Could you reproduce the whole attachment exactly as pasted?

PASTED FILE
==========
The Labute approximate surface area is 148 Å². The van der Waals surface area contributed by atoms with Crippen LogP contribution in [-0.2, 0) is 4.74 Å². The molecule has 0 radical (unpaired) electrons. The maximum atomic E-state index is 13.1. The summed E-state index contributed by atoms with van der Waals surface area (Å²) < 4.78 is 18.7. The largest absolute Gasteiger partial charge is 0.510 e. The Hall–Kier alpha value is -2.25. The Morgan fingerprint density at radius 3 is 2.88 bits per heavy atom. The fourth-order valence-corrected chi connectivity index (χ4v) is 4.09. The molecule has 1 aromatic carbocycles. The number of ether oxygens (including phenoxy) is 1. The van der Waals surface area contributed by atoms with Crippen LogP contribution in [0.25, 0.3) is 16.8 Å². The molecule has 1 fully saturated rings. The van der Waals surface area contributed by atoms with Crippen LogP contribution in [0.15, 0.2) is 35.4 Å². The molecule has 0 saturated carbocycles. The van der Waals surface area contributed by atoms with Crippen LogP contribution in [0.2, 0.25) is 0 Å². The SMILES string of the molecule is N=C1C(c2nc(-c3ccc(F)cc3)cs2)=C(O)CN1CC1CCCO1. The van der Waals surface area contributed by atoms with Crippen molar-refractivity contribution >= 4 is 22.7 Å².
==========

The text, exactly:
The Labute approximate surface area is 148 Å². The van der Waals surface area contributed by atoms with Crippen LogP contribution in [-0.2, 0) is 4.74 Å². The molecule has 0 radical (unpaired) electrons. The maximum atomic E-state index is 13.1. The summed E-state index contributed by atoms with van der Waals surface area (Å²) < 4.78 is 18.7. The largest absolute Gasteiger partial charge is 0.510 e. The Hall–Kier alpha value is -2.25. The Morgan fingerprint density at radius 3 is 2.88 bits per heavy atom. The fourth-order valence-corrected chi connectivity index (χ4v) is 4.09. The molecule has 1 aromatic carbocycles. The number of ether oxygens (including phenoxy) is 1. The van der Waals surface area contributed by atoms with Crippen LogP contribution in [0.25, 0.3) is 16.8 Å². The molecule has 1 fully saturated rings. The van der Waals surface area contributed by atoms with Crippen LogP contribution in [0.15, 0.2) is 35.4 Å². The molecule has 0 saturated carbocycles. The van der Waals surface area contributed by atoms with Crippen LogP contribution in [0.2, 0.25) is 0 Å². The SMILES string of the molecule is N=C1C(c2nc(-c3ccc(F)cc3)cs2)=C(O)CN1CC1CCCO1. The van der Waals surface area contributed by atoms with Crippen molar-refractivity contribution >= 4 is 22.7 Å².